A Year Later

It’s hard to believe the CUES CEO/Executive Team Network is already upon us. It is incredible to think how quickly time has passed and how amazing the year has been. 

When I was on stage last November after my final NTCUE presentation, one of the judges asked me about metrics. My project was about corporate culture. My hypothesis was, ‘we need to change conversation we have with employees’ from a tactical skills based training mentality to a success based mentality without limitations. Essentially, if we can get employees to “fire on all cylinders” personally and professionally, the results for our credit union will follow. 

When people feel good, they do good. Training programs should build to that. 

Back to the metrics: a judge asked me if I had any to substantiate my claim. I anticipated the question and knew my answer was weak. This year, I have been working on measurements. I’ve enhanced my project and reapplied it to a cross-functional team of leaders at a smaller credit union. One of the elements I wanted to test was if this training process would work with a group of people that didn’t know me. We measured the culture using a modified net promoter score. We discussed the results, built a “culture plan” around it, and created a training program to support the vision. A mid-term evaluation was instituted and we are about to complete the final program next week and then measure again. What was interesting about the first and second measurement was how much progress can be made in a short amount of time with aligned focus. I am excited by each development.

Professionally, I feel I have grown as a leader this past year. Pablo Picasso said, “every act of creation is first of all an act of destruction.” That mentality, while is may appear counterintuitive, appeals to me because I like the idea of recreating what’s possible for me, my team, and my community. The CUES CEO I program in Philadelphia was a big catalyst. I am a stronger strategic thinker as a result. I apply the scenario modeling to all kinds of planning and team discussions. I am grateful that Ronaldo and I, due to Gods of Alphabetization, got the opportunity to sit next to each other the entire week. We talked so much about the concepts and learning. He is very energizing. I am grateful I have a friend and colleague for life. 

Two other events stand out in terms of leadership development. I attended CUNA’s GAC for the first time this year and also went back to the Philippines as a volunteer to facilitate Credit Union Development Education training. Both environments reminded me about the power of possibility. I go back to Margaret Mead who said, “Never doubt that a small group of thoughtful, committed citizens can change the world. Indeed, it is the only thing that ever has.” Considering what has happened legislatively this year for credit unions, I feel hope when I connect with leaders who focus on opportunity. I like talking about what can happen no matter what has happened.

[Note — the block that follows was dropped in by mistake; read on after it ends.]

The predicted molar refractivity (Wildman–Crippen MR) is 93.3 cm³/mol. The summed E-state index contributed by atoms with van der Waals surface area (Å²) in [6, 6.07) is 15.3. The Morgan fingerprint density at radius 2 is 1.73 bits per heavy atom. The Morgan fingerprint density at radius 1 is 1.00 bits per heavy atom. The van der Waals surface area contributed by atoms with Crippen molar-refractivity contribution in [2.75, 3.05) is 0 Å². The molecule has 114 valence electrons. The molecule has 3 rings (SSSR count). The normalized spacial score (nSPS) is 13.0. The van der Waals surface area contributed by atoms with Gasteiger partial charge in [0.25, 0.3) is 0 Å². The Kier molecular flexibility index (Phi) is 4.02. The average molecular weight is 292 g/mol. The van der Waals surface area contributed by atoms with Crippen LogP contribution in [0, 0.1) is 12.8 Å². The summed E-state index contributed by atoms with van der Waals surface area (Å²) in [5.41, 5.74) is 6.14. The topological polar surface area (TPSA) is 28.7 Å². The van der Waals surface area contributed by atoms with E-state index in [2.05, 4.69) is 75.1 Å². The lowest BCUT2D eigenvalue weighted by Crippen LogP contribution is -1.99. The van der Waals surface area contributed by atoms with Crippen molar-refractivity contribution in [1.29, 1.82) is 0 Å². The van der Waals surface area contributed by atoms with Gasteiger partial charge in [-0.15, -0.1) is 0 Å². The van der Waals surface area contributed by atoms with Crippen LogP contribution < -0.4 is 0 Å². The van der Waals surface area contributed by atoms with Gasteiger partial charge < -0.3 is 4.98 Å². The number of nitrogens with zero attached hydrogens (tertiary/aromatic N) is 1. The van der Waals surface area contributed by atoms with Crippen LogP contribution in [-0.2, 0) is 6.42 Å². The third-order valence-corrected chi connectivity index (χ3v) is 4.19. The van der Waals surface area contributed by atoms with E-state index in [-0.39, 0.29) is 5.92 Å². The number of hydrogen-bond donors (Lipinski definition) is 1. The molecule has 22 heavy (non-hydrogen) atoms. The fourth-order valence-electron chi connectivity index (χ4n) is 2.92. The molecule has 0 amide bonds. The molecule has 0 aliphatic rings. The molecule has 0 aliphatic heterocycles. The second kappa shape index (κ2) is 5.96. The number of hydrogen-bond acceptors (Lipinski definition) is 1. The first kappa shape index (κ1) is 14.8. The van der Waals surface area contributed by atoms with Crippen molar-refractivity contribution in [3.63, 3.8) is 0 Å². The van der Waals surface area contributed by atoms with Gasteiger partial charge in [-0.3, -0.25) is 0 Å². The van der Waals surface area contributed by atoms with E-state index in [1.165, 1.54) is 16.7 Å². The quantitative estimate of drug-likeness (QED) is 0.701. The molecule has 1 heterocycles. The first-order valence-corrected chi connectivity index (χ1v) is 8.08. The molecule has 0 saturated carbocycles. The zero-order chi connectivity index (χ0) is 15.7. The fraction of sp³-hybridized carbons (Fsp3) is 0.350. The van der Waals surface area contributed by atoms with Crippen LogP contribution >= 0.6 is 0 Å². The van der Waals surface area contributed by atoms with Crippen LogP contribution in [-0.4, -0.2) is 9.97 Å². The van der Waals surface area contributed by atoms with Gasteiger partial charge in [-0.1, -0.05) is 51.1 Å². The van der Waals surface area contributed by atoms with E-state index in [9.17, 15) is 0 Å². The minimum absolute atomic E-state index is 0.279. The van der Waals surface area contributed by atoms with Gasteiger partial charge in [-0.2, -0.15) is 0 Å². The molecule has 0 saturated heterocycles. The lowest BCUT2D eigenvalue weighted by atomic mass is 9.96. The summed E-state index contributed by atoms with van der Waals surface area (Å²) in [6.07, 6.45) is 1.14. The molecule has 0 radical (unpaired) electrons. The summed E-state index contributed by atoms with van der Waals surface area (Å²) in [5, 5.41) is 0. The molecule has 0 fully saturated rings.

My passion for performance has led me to a new opportunity in school. Many of you know I’m obtaining my MBA and JD in the evening program at Seattle University. I have partnered with a professor from The Center for Leadership Formation to co-author a paper on capability and potential. Our topic, “The Ten Elements of Extraordinary Performance” was just accepted by an international committee and we will be presenting it at a conference in London, England. What I love about the research that has gone into this paper is the confidence with which I can claim the following: performance is not a function of talent. Anyone can be a high performer. The trinity of extraordinary performance revolves around frequency, intensity, and purpose. 


Personally, I’ve been reflecting on passion. I’ve noticed that we move away from some of the things we love most (making music, writing, sports) because we “have no time” with so many other competing commitments. However, when we do the things we love, it actually fuels even better results in the other areas of our life. That’s firing on all cylinders. What that means for me is that I’ve returned to competitive swimming after a 15 year hiatus. I am so energized by this choice, words cannot possibly describe the feeling. 

Speaking of energy and passion, I am inspired by Jay, Amanda, Alexia, Josh, and Devin. I wish each of you the best on your final presentations and encourage you to relish the moment fully. Thank you for shining so bright you light the way for others. 

All the best!


My last year has truly been amazing!

Since entering the Next Top Credit Union Exec contest I have been promoted on my job. I am now the Sales Manager for La Cap. In my new role I am very instrumental in shifting our credit union into a Sales Environment. Because this is such a daunting task, my Gen Y project was put on hold. The credit union needed me to focus all of my efforts on making sure this was and continues to be a successful transition for us.